There are four basic ways to avoid probate in California. Probate is the court-supervised process that occurs after someone passes away, even if they left a will. It ensures the estate is distributed in accordance with their wishes, and all taxes and debts are paid in full. The executor or attorney representing the estate begins this process, and a court then authenticates the will, authorizing the distribution of the estate to proceed.

Why Avoid Probate?

Time and money are the two main reasons to avoid probate. The court deducts its own fees, and like all court proceedings, this process can be expensive and drawn out, especially if the will is contested. There are other reasons to avoid probate; it’s a public process, meaning anyone can search records to access information on the value of an estate, and personal financial affairs.

How to Avoid Probate

The only way to avoid probate in California is to plan for your assets to transfer directly to your heirs. There are four main ways to accomplish this.

  1. Trust Agreement
    Assets placed in a trust are transferred directly to the named beneficiary. It is no longer necessary for a trust to be handled by a third party. The person who creates the trust may also manage it, until the time of their death.
  2. Right of Survivorship
    The right of survivorship doesn’t apply to bank accounts, but when two individuals share the title to a property through “joint tenancy,” full ownership can be transferred to the surviving party.
  3. Designation of Beneficiary
    Life insurance policies and retirement accounts fall under the Nonprobate Transfer Rules in California. Funds in these types of accounts are transferred without passing through probate.
  4. Operation of Law
    California Multi-Party Account Laws determine who owns the remaining money in a bank account after the account holder is deceased. Funds are transferred to a new account for the survivor and avoid probate.

If you have questions regarding the probate process in California, or any other estate planning needs, please contact Lewman Law for further information and assistance.

Filed under Probate Tips

The Impact of Probate on an Estate

 

If you’re wondering what the impact of probate on an estate is, it’s likely you know of an estate in probate now, or have been appointed an estate executor. Let’s define probate and talk about what it does and doesn’t do.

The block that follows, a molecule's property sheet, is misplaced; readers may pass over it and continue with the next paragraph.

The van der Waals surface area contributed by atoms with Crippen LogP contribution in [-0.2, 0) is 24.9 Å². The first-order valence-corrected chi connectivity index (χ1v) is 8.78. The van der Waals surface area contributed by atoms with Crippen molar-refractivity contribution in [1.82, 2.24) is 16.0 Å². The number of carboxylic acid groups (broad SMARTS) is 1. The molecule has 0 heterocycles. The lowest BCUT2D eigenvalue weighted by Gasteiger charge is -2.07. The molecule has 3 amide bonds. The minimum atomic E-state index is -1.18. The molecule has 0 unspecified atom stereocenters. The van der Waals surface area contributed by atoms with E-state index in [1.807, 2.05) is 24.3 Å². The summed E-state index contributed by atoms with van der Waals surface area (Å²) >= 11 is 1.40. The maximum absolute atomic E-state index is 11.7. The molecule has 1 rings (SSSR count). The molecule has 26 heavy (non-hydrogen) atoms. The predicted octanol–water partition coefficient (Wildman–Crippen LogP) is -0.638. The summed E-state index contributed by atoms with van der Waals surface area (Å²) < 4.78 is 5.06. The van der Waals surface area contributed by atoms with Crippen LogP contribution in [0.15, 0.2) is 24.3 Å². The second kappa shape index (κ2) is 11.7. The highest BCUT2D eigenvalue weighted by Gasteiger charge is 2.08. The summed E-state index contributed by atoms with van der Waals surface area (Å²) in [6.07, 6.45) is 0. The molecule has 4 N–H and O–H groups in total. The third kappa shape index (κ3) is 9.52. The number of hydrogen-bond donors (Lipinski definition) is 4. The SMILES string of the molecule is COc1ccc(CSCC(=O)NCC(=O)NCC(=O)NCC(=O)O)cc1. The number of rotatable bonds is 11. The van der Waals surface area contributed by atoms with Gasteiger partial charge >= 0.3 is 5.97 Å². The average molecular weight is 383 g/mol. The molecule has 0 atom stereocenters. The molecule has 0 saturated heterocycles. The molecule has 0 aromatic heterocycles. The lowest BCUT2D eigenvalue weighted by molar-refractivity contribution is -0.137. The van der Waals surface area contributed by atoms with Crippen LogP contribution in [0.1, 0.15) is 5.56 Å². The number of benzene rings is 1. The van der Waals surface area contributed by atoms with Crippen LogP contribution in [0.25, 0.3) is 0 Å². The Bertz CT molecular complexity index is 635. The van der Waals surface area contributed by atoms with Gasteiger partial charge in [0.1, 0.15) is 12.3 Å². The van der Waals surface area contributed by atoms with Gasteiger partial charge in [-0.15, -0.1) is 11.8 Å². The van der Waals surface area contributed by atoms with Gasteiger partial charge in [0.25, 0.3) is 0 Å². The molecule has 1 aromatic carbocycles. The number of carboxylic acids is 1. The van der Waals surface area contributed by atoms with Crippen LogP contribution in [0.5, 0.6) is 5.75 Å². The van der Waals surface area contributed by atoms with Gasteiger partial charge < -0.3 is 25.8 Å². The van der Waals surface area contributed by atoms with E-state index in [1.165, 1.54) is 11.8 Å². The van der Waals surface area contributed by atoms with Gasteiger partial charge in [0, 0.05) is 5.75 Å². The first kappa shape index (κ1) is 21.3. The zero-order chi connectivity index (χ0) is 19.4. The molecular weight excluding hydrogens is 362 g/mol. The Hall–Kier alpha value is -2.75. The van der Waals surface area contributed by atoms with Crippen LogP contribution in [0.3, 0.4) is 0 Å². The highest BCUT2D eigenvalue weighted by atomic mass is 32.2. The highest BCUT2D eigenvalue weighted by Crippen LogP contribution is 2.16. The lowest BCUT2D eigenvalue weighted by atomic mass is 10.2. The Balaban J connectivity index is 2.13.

How Do We Define Probate?

Probate is the process that transfers legal rights to property from the estate to the beneficiaries. Any assets that don’t legally pass to beneficiaries automatically are subject to a court proceeding to take these assets out of the deceased person’s name and transfer them into the names of his rightful heirs and beneficiaries.

Examples of items that pass without probate are life insurance proceeds, bank accounts with payable-on-death designations, some retirement accounts, and some forms of real estate ownership pass directly to named beneficiaries by operation of law. This is because there’s already a legal framework to handle transfer of these things to named beneficiaries.

Items that require probate proceedings to transfer ownership to a living beneficiary are referred to as probate assets. This can include cars, personal belongs, antiques, art, or other other assets.

It’ important to note that opening probate is not automatic when filing a will with the courts. These are two separate actions, though often done together.

 

Creditors Are Affected by Probate

It’s unlikely that a person dies with zero unpaid bills. Opening probate shortens the amount of time a creditor has to file a claim against the estate. Without probate, creditors have one year to file for payment from the estate. Once there is an official executor or personal representative as part of the probate process, creditors have only four months to file a claim. After that any request for payment can be rejected.

 

Some Cases Don’t Require Probate

Probate is sometimes legally important, but not always. People frequently don’t bother to open probate when there’s nothing of value to transfer or when all items of value are in a trust, or a joint account. These types of accounts can often avoid probate.

Even when probate is not necessary, the filing of the will remains required by law.

Filed under Legal Services, Probate Tips